The combination of a histone deacetylase inhibitor with doxorubicin may be a novel and promising therapeutic modality for HCCs, particularly for SULF1-expressing HCCs.
Histone deacetylase inhibitor; Doxorubicin; Hepatocellular carcinoma; Sulfatase 1 (SULF1); Apoptosis; Akt kinase; MAP kinase
Cytolethal distending toxin (CDT) induces apoptosis using the caspase-dependent classical pathway in the majority of human leukemic T cells (MOLT-4). However, we found the process to cell death is only partially inhibited by pretreatment of the cells with a general caspase inhibitor, z-VAD-fmk. Flow cytometric analysis using annexin V and propidium iodide showed that a 48-h CDT treatment decreased the living cell population by 35% even in the presence of z-VAD-fmk. z-VAD-fmk completely inhibited caspase activity in 24 h CDT-intoxicated cells. Further, CDT with z-VAD-fmk treatment clearly increased the cell population that had a low level of intracellular reactive oxygen. This is a characteristic opposite to that of caspase-dependent apoptosis. Overexpression of bcl2 almost completely inhibited cell death using CDT treatment in the presence of z-VAD-fmk. The data suggest there are at least two different pathways used in CDT-induced cell death: conventional caspase-dependent (early) apoptotic cell death and caspase-independent (late) death. Both occur via the mitochondrial membrane disruption pathway.
IL-17 production by γδ T cells is required for tumor cell infiltration by IFN-γ–producing CD8+ T cells and inhibition of tumor growth in response to anthracyclines.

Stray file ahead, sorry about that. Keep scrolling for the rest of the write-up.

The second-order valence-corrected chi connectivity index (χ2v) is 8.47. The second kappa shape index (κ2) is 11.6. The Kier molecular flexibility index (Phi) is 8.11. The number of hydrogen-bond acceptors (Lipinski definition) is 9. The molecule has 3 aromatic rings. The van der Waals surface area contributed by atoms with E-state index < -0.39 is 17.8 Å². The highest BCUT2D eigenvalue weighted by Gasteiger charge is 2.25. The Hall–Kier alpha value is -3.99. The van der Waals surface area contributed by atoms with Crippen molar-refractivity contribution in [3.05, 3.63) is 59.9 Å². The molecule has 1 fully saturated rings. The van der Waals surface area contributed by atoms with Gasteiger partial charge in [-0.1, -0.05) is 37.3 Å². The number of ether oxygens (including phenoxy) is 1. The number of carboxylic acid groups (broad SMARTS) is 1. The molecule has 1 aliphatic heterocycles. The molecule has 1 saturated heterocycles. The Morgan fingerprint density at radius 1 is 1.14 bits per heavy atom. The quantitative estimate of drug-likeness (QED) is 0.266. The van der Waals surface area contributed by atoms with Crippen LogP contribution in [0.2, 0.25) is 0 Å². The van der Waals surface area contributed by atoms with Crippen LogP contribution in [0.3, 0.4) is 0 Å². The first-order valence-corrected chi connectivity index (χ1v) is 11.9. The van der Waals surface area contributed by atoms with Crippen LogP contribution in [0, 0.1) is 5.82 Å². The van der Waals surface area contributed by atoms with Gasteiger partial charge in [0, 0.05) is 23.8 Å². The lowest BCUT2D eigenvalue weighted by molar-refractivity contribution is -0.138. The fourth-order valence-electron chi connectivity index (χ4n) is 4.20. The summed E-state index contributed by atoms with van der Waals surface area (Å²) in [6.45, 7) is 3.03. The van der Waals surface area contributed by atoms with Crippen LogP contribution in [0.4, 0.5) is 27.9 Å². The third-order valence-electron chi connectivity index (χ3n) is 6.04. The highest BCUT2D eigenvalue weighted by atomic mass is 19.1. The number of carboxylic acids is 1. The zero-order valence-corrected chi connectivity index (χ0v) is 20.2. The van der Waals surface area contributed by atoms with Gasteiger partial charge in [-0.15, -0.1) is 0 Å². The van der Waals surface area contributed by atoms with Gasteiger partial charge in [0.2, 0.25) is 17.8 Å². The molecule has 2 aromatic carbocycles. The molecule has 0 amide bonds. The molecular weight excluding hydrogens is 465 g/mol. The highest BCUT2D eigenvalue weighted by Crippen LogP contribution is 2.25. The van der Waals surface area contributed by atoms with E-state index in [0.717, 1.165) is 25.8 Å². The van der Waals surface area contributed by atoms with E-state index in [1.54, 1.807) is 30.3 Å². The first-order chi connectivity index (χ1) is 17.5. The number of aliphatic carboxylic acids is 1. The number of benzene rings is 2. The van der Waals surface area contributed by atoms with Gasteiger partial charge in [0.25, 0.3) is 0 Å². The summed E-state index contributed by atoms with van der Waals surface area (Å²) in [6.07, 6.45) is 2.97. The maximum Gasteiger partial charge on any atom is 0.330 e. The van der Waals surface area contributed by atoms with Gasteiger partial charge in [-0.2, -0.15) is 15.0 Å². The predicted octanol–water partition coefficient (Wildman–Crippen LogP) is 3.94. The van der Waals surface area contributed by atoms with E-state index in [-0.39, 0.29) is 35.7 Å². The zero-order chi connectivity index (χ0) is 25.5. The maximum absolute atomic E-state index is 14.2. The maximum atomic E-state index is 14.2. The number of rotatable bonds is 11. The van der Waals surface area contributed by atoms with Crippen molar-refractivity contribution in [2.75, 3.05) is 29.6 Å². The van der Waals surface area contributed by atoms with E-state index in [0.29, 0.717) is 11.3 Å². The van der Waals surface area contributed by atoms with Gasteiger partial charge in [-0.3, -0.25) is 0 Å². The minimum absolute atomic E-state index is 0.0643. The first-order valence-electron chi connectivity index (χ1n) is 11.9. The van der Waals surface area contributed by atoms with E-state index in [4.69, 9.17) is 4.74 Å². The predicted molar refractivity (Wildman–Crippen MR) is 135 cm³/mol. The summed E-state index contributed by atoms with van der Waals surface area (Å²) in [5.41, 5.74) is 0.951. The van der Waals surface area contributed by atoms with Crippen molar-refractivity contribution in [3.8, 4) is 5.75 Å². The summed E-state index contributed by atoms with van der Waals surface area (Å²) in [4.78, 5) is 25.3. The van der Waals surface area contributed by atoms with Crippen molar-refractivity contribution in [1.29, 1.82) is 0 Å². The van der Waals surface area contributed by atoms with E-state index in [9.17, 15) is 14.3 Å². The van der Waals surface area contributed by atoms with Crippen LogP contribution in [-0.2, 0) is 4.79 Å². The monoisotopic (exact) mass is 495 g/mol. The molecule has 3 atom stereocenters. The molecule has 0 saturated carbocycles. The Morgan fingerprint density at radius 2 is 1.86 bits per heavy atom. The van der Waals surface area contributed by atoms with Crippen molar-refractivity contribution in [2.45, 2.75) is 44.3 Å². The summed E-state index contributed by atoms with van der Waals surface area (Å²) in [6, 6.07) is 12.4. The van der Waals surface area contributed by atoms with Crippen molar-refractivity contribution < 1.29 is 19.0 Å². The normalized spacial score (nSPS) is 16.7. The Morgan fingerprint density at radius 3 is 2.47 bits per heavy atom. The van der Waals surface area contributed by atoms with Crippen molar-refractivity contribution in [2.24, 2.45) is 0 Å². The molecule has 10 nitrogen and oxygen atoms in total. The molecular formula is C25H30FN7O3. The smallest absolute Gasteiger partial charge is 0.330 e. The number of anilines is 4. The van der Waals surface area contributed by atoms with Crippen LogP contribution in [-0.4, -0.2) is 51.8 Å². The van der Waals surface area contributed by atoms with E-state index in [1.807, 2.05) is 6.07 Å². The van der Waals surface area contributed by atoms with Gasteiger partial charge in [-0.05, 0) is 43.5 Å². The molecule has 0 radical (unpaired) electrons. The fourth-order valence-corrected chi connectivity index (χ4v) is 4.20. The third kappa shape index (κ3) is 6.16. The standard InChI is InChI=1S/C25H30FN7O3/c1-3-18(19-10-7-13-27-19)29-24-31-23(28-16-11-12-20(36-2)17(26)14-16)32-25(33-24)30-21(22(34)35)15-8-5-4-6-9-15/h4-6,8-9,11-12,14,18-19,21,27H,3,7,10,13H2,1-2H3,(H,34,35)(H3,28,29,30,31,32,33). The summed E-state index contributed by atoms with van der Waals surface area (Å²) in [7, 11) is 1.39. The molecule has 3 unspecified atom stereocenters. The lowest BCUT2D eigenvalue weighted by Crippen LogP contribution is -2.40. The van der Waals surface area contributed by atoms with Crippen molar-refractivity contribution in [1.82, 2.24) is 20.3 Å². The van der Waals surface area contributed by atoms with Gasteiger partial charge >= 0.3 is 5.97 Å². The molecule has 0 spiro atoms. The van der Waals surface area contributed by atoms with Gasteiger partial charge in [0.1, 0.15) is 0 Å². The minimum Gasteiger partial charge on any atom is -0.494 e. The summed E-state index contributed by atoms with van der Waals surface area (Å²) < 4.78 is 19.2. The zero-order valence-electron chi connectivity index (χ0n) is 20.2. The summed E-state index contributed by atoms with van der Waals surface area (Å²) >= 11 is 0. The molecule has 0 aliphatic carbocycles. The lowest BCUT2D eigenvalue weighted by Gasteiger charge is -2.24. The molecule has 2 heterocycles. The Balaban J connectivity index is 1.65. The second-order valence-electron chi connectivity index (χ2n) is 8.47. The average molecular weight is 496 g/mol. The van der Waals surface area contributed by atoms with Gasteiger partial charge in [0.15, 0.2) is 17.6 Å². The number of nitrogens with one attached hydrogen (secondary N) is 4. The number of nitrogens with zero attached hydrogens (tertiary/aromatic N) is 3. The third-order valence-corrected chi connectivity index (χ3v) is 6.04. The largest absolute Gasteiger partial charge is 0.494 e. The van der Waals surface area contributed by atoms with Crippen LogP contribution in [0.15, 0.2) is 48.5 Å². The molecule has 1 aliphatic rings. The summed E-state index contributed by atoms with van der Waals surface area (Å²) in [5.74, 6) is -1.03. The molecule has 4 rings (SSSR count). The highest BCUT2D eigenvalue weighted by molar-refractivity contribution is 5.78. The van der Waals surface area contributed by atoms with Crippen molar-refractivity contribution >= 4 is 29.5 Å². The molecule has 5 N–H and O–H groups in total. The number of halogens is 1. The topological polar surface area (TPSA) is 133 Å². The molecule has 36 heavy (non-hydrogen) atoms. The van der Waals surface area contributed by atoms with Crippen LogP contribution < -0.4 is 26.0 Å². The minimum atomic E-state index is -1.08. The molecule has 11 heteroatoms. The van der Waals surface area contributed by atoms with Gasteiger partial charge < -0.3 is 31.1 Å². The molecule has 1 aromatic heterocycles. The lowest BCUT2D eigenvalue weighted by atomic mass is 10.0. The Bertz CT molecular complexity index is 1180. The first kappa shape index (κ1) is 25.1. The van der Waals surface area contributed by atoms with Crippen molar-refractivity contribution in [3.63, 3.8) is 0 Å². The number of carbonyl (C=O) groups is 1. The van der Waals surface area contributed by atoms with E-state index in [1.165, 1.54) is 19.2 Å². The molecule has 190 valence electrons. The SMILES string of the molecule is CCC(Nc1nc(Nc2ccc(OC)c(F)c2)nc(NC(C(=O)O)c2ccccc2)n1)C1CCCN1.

By triggering immunogenic cell death, some anticancer compounds, including anthracyclines and oxaliplatin, elicit tumor-specific, interferon-γ–producing CD8+ αβ T lymphocytes (Tc1 CTLs) that are pivotal for an optimal therapeutic outcome. Here, we demonstrate that chemotherapy induces a rapid and prominent invasion of interleukin (IL)-17–producing γδ (Vγ4+ and Vγ6+) T lymphocytes (γδ T17 cells) that precedes the accumulation of Tc1 CTLs within the tumor bed. In T cell receptor δ−/− or Vγ4/6−/− mice, the therapeutic efficacy of chemotherapy was compromised, no IL-17 was produced by tumor-infiltrating T cells, and Tc1 CTLs failed to invade the tumor after treatment. Although γδ T17 cells could produce both IL-17A and IL-22, the absence of a functional IL-17A–IL-17R pathway significantly reduced tumor-specific T cell responses elicited by tumor cell death, and the efficacy of chemotherapy in four independent transplantable tumor models. Adoptive transfer of γδ T cells restored the efficacy of chemotherapy in IL-17A−/− hosts. The anticancer effect of infused γδ T cells was lost when they lacked either IL-1R1 or IL-17A. Conventional helper CD4+ αβ T cells failed to produce IL-17 after chemotherapy. We conclude that γδ T17 cells play a decisive role in chemotherapy-induced anticancer immune responses.
A caspase 8–deficient subline (JB6) of human Jurkat cells can be killed by the oligomerization of Fas-associated protein with death domain (FADD). This cell death process is not accompanied by caspase activation, but by necrotic morphological changes. Here, we show that the death effector domain of FADD is responsible for the FADD-mediated necrotic pathway. This process was accompanied by a loss of mitochondrial transmembrane potential (ΔΨm), but not by the release of cytochrome c from mitochondria. Pyrrolidine dithiocarbamate, a metal chelator and antioxidant, efficiently inhibited the FADD-induced reduction of ΔΨm and necrotic cell death. When human Jurkat, or its transformants, expressing mouse Fas were treated with Fas ligand or anti–mouse Fas antibodies, the cells died, showing characteristics of apoptosis. A broad caspase inhibitor (z-VAD–fmk) blocked the apoptotic morphological changes and the release of cytochrome c. However, the cells still died, and this cell death process was accompanied by a strong reduction in ΔΨm, as well as necrotic morphological changes. The presence of z-VAD–fmk and pyrrolidine dithiocarbamate together blocked cell death, suggesting that both apoptotic and necrotic pathways can be activated through the Fas death receptor.
apoptosis; caspase; Fas; mitochondrial membrane potential; necrosis